Thursday, August 04, 2005


In a comment to a previous post Gretchen mentioned that she finished 1776 by David McCollough believing that it was a book that every American should read. After finishing the book myself, I can only agree. History books and newspaper timelines almost make the events seem dry, pre-ordained, and inevitable. McCollough’s strength is approaching original source material and weaving it together in ways that bring the players, places and events to remarkable life.

At a time when the U.S. seems so firmly established, if not permanent, it is remarkable to think about the precariousness – even the unlikelihood that the Continental Army survived 1776.

The heroes of 1776 included men with no military training, who left family behind to fight for a cause for which there was no guarantee of success and uncertain (and often zero) pay. They were lead by General that had never led an army of any kind in battle. At the start, their cause was uncertain even ambiguous, as the commitment to Independence was not firmly established until the Declaration of Independence was adopted on July 4.

For the Continental Army, success, and ultimately the existence of the United States seemed to come from unlikely sources even coincidence:

  • Henry Knox, a bookseller, whose scheme to march the abandoned guns from Fort Ticonderoga in upstate New York to Boston in winter chased the British out of Boston.
  • A fortuitous fog gave the Continental Army precious extra time to evacuate Brooklyn.
  • A mysterious fire that virtually destroyed New York City after it had been abandoned for the British.
  • A British Army, perhaps gun shy from Bunker Hill, that always seemed to let up when an extra small push might have meant the end of the Continental Army.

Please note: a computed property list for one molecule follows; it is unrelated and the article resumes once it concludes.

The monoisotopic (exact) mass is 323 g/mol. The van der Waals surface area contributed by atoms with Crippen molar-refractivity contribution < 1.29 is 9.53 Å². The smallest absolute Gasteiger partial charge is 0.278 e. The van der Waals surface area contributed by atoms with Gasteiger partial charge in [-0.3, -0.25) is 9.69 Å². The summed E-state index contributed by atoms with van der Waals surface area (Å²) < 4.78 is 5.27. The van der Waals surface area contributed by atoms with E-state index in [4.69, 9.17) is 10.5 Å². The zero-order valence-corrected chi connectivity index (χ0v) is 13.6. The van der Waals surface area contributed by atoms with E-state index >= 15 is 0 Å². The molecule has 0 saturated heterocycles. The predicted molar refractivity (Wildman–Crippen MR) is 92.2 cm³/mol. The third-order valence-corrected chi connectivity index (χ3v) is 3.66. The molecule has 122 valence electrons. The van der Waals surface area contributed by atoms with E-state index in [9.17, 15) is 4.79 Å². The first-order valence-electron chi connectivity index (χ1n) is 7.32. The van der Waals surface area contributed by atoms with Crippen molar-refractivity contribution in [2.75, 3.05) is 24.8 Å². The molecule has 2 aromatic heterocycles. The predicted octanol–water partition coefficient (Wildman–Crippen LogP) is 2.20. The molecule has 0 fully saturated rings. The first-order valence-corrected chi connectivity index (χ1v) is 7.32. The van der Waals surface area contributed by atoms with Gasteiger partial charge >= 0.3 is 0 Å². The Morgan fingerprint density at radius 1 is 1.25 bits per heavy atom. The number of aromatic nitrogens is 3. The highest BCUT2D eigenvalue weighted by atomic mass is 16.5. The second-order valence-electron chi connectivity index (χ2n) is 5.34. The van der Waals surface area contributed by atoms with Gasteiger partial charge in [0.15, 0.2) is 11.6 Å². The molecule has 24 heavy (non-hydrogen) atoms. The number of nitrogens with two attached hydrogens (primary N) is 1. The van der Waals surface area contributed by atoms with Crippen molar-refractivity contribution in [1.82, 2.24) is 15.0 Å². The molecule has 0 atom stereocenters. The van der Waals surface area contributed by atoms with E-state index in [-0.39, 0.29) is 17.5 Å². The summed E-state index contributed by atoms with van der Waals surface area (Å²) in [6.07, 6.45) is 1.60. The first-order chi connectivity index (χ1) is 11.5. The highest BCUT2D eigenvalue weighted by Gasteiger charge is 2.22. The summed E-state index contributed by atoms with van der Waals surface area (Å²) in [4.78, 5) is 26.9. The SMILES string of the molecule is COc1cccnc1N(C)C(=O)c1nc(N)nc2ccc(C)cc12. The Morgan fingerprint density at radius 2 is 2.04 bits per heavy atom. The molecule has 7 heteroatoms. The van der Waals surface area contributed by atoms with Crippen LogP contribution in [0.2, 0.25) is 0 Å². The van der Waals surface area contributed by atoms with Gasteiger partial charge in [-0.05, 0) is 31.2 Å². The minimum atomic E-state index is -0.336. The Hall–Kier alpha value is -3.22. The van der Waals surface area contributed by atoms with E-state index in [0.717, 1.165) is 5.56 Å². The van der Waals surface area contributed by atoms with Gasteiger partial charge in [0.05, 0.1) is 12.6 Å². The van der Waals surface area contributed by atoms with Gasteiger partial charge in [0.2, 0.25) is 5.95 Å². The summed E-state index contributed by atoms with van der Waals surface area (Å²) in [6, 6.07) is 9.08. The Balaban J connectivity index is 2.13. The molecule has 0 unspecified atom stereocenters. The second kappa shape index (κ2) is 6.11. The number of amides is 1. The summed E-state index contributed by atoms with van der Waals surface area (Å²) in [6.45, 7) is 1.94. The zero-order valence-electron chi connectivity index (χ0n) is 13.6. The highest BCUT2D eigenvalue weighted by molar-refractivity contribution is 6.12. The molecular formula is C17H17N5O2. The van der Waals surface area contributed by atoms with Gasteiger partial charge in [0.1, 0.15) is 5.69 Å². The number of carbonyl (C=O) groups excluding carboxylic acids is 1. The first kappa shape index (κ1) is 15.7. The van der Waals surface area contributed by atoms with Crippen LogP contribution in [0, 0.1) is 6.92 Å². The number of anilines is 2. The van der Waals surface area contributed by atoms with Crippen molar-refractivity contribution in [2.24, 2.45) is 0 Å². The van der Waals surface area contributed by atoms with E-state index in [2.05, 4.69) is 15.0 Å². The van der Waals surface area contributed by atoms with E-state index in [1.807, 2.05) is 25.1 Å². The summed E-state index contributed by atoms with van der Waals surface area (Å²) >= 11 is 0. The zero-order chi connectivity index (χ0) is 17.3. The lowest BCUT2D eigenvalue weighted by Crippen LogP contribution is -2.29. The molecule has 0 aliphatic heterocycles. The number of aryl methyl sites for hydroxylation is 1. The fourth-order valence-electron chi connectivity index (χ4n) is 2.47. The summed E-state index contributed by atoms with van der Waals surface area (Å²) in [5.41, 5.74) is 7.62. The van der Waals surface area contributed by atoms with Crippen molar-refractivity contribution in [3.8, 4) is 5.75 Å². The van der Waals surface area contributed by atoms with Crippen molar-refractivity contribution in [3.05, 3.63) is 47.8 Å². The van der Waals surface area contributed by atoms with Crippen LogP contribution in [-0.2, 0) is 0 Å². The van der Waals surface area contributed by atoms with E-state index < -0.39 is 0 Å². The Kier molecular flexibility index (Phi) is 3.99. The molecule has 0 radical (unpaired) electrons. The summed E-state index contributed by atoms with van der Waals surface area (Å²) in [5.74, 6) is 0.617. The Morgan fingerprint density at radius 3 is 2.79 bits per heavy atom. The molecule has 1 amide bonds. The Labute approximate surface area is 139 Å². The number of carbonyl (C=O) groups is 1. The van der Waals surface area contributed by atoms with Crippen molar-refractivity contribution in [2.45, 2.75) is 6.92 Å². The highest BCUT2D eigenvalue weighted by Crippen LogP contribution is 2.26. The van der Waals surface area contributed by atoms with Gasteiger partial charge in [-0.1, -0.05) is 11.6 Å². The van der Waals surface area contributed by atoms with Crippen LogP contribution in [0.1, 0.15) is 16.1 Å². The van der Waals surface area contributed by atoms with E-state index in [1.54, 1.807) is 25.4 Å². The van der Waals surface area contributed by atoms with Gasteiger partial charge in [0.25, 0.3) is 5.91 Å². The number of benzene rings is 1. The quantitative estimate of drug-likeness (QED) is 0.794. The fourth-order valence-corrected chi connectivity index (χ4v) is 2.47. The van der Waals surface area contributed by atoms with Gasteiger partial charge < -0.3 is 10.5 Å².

I also had fun reading the descriptions of the places, particularly those in and around New York City. It’s fun to think that some of the place names like “Throgs Neck” have survived to this day. It’s downright difficult to imagine the area as anything other than the massive city that it is today and I look forward to looking for some of the landmarks in the book on my next visit to NYC.

Finally, it was also fun to try and spot threads from the book that carry down to American life in the present day. Easy to spot is the divisiveness and distrust between the New Englanders and the Southerners that already foreshadowed the Civil War and carries through to the politics of today. Some of the success of the Continental Army was built on the type of entrepreneurial behavior and independent thinking that has become part of the American myth. The Continental Army was always concerned that the Continental Congress was not providing them with enough supplies. George Washington seems like a guy who would have really liked The Home Depot.

I think the thing that stays with me the most from this book, however, is the “wow” of seeing how easily the Americans could have lost and the incredible persistence of George Washington and the Continental Army. Whether you believe in fate, luck or divine providence, victory seems like it was one of the least likely outcomes, and makes the success of the US that followed all the more astonishing.


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